A simple redirection is used on my server, with iptables rules :

$ iptables -t nat -A PREROUTING -p tcp --dport 80 -j DNAT --to-destination

$ iptables -t nat -A POSTROUTING -j MASQUERADE

I dont understand the utility of the second line (masquerade). Why/WhatFor is it useful in this example ?

EDIT : Why - not theorically, but IRL - would you use it in such an example ?


  • Are you sure there’s no interface specification on the MASQUERADE rule? – Daniel B Jul 3 '15 at 14:26
  • I dont understand them. I d like to get a pragmatic feedback from real users of it. Generally, why do u use it ? ... Specs, docs, has not help me to understand anything but theory. – ArchiT3K Jul 3 '15 at 14:30

MASQUERADE does what the name suggests: It hides everything “behind” the host. You’d do that to supply Internet to multiple hosts when you only have one uplink IP address. This tech is used on most consumer-grade Internet access routers, dubbed “NAT”.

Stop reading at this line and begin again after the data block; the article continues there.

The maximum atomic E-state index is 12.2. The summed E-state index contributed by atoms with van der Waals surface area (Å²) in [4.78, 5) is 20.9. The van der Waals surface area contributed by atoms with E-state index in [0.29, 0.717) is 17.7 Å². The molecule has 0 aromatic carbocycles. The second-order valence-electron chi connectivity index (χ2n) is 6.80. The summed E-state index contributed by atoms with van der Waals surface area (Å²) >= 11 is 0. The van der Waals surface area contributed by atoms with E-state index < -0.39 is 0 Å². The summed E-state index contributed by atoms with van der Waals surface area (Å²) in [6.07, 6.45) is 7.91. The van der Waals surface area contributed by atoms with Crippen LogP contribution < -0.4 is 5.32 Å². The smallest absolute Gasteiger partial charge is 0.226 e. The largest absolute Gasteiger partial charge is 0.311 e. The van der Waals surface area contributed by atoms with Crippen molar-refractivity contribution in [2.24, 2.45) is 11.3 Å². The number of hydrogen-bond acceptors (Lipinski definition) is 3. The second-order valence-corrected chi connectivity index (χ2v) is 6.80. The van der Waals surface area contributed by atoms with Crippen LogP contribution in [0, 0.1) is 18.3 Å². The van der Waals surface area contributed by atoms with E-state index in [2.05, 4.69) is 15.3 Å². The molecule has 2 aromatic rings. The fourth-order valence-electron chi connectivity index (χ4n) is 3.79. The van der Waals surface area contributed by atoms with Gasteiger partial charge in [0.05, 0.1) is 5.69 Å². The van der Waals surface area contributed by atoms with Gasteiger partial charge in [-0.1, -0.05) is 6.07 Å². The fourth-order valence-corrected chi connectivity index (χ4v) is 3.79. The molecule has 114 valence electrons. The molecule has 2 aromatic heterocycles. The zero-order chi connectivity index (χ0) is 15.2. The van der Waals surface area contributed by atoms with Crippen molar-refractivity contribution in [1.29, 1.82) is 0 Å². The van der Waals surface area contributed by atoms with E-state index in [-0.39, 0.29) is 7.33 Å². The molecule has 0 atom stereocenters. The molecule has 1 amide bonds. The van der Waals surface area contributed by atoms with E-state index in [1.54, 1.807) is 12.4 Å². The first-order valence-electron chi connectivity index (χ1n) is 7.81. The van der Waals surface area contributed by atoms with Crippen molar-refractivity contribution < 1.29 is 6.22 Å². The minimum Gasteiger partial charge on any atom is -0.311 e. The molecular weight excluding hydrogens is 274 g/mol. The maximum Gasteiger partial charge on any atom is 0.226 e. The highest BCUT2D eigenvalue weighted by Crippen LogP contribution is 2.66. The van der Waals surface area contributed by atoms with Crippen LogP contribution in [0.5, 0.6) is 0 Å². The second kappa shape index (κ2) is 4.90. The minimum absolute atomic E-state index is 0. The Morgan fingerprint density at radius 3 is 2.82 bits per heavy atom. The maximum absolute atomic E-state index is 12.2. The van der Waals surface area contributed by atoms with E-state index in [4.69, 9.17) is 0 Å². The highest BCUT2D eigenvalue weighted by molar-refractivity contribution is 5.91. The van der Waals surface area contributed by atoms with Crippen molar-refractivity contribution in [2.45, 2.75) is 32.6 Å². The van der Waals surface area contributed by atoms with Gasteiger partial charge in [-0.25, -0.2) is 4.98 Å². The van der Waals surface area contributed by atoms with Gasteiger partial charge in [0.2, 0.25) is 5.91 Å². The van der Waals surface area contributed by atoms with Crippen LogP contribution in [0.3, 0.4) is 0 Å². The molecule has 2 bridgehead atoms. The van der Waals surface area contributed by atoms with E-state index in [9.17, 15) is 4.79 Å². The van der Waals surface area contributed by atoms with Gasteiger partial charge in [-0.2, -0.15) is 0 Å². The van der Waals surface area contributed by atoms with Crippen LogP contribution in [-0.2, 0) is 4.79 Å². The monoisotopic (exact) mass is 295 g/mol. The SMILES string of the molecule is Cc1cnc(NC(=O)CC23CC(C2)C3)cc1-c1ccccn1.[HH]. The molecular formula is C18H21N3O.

When host A contacts server S via MASQUERADEing router R, the server won’t be able to see the connection originates from host A. Instead, to the server it looks like it’s communicating with router R. Router R however knows this connection was originally from host A and will forward messages accordingly. Host A knows it connected to server S and that server S sent the response.

In IPTables, you’d usually use this only on the Internet-facing interface. Something like that:


Meaning that every IP packet that was routed and leaves through eth0 will get the treatment.

When used in your example, it looks to (host S) as if your machine (henceforth host Y) initiated the connection. That means the response will reach host Y which forwards it to the real destination (host A). To host A, it will look as if the message came from host Y. It cannot see or know that host S actually sent it, because MASQUERADE works both ways here.

If you do not use this rule, host S will see a message that originated from host A. It will thus send the response directly to host A. Host A, however, does not know host S. It connected to host Y and expects a response from there. As such, the response from host S is treated as unsolicited traffic and discarded. The connection will time out.

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